The First Signs of Spring: Migratory Birds Return to the Tainionvirta

A clear sign of winter’s break and spring’s advance is the return of waterfowl to their nesting areas. The swans begin to noisily scare away last year’s juveniles; it is time for the youngsters to become independent. A pair of swans forms a life-lasting intimate couple, and they strengthen their relationship in the spring with ballet-like dances. Several pairs of swans nest on lake Jääsjärvi, and they come to claim their nesting places when the water is still frozen. They guard their chosen places during the day, but on April evenings, they come to the river to feed on the plants on the shallow bottom. Sometimes you can see as many as a hundred swans at the neck of the Tainionvirta river, waiting for the lakes further north to lose ice cover.



Picture: Swans have gathered to wait for the ice to disappear.

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Mallards (Anas platyrhynchos), wigeons (Anas Penelope), teals (Anas crecca), goldeneyes (Buchefala langula), red-breasted mergansers (Mergus serrator), and common mergansers (Mergus merganser) arrive in March–April dressed in their display attires: the colors are bright and clear. The goldeneye males arrive somewhat ahead of the females. They carry out fierce “marine battles” with each other trying to secure the favor the females.




A goldeneye in its display outfit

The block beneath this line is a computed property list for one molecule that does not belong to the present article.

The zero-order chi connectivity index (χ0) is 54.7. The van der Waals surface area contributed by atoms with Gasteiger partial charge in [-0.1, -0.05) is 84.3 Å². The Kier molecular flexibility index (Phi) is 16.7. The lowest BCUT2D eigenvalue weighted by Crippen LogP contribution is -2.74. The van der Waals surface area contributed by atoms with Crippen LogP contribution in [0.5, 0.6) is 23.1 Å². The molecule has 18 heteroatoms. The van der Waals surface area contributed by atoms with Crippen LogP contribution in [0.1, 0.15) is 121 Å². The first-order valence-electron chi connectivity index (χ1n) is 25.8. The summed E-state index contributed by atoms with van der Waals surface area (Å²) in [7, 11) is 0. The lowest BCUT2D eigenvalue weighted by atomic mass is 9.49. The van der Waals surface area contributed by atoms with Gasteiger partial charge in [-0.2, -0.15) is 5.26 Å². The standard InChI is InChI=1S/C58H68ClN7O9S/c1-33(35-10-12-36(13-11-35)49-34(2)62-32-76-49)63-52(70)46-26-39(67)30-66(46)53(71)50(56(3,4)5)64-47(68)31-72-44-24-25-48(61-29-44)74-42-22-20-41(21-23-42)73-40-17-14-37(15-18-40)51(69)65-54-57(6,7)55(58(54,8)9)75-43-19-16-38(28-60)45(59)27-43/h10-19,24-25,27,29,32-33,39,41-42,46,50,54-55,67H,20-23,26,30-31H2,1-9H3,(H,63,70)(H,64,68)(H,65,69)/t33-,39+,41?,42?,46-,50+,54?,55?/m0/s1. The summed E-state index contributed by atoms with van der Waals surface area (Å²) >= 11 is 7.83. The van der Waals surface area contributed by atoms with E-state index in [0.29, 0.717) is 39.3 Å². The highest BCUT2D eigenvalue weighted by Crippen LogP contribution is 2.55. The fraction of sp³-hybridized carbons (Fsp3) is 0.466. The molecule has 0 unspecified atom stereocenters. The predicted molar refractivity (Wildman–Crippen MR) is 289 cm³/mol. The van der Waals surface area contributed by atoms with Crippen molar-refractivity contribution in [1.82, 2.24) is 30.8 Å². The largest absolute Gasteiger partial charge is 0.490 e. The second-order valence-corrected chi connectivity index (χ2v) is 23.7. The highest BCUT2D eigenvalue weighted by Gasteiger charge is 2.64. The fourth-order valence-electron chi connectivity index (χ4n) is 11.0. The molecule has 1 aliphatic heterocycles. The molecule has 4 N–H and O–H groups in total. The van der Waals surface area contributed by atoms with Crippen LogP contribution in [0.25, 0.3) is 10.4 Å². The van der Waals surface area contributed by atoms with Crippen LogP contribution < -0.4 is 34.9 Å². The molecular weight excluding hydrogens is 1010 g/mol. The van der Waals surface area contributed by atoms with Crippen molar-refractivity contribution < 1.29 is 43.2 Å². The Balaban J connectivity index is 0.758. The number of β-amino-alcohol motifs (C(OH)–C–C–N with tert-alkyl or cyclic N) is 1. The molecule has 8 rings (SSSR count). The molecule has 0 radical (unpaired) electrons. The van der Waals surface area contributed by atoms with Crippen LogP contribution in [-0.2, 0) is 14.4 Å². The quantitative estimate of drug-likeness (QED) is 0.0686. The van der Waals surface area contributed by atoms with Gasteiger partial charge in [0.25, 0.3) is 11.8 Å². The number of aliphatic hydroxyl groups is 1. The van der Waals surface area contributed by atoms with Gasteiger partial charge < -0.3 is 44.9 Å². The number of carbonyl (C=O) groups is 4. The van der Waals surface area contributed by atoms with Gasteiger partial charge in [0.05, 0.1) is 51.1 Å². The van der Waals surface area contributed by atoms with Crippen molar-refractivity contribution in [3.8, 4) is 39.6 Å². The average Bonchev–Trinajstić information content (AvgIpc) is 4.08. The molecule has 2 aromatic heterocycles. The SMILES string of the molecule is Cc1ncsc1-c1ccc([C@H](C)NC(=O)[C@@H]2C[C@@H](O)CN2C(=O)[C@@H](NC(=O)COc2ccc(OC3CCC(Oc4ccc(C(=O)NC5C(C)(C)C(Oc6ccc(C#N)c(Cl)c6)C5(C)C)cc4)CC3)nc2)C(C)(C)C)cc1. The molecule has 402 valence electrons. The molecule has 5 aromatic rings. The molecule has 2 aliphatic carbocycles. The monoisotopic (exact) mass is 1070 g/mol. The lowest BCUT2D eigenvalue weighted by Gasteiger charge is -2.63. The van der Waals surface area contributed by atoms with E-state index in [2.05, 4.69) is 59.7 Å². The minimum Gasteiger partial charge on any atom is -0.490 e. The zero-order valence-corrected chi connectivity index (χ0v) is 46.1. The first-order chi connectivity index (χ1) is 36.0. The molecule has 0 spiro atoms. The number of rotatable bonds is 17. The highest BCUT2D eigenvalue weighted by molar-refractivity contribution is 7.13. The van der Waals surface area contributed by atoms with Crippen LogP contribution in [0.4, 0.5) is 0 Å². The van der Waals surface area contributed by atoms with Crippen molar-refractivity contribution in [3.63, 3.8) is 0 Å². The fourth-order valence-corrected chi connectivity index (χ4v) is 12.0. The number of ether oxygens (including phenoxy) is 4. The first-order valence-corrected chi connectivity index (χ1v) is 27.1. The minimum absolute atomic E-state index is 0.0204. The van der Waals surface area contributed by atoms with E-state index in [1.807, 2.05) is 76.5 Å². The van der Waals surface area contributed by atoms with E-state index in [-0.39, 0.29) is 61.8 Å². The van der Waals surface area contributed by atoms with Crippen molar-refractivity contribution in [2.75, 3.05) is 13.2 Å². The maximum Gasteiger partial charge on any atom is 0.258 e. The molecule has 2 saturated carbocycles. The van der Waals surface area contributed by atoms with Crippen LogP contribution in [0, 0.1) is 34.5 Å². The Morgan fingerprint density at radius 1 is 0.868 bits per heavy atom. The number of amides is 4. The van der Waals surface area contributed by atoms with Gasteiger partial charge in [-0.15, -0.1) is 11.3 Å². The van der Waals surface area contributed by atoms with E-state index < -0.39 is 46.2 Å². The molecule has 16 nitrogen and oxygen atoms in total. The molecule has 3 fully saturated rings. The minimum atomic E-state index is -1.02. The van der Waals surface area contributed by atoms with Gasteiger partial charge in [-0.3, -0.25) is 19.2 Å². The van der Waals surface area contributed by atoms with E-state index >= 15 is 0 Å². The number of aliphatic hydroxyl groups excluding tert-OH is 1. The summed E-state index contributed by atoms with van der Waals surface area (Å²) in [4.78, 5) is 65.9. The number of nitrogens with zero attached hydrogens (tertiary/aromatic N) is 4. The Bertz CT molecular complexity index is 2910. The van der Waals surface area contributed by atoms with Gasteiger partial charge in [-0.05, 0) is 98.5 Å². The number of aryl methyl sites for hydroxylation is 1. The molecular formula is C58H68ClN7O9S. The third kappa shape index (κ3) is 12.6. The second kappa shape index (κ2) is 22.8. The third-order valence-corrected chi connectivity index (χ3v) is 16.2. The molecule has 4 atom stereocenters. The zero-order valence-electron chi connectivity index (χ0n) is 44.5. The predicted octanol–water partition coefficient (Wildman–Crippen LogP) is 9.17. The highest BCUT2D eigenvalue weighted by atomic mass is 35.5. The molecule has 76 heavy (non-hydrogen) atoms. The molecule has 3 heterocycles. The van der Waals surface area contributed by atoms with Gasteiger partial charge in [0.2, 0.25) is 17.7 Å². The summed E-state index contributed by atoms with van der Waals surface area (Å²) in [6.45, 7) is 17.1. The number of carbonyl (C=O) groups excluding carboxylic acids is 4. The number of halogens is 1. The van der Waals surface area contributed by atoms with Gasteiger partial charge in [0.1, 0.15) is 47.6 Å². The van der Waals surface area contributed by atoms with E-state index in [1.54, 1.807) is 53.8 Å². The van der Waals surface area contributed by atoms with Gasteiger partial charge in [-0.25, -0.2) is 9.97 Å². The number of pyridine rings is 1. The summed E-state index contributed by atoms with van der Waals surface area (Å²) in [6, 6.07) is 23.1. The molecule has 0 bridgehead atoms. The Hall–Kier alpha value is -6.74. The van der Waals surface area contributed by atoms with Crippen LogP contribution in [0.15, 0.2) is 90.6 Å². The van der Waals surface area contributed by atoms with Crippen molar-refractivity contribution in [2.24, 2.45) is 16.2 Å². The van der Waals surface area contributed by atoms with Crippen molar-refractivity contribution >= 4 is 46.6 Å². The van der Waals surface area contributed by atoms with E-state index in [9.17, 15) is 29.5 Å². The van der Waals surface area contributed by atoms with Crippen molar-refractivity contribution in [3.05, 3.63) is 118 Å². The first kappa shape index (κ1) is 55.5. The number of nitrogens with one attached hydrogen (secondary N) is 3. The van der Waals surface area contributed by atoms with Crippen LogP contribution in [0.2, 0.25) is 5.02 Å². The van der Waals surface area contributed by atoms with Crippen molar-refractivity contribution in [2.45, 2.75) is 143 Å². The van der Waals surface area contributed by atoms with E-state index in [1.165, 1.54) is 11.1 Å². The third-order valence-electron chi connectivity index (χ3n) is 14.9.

Male goldeneyes try to scare others from a female.
Often in the spring you can see hundreds of goldeneyes and divers (Gavia arctica)  in the open waters at the neck of the Tainionvirta, where they stop to rest and wait for the lakes to free from ice cover




The call of the diver across the lake is an integral part of a Finnish spring or summer evening.
In the spring you can see surprising visitors in the tops of the trees on the islands near the neck of the river. Black grouses (Lyrurus teteris)  living in the Isosuo bog nearby sometimes gather in the trees. In March–April they gather to display in the bog, and you can hear their clucking early in the morning or in the evening at sunset.
During the migration period, the river is an interesting place for bird watching. There are always plenty of bugs by the river, making it an excellent stopping place for migrating birds. Every year the first wagtails are spotted hunting insects on the rocks. Also rare species of birds often stop by the river, like cormorant (Phalocrocorax carbo) , grey wagtail (Motacilla cinerea) , coot (Fulica atra) or bluethroat (Luscinia svecica), which nests on the fjells of Lapland.




A cormorant resting on the Tainionvirta during its migration to the sea




Blooming wood sorrel covers the earth like snow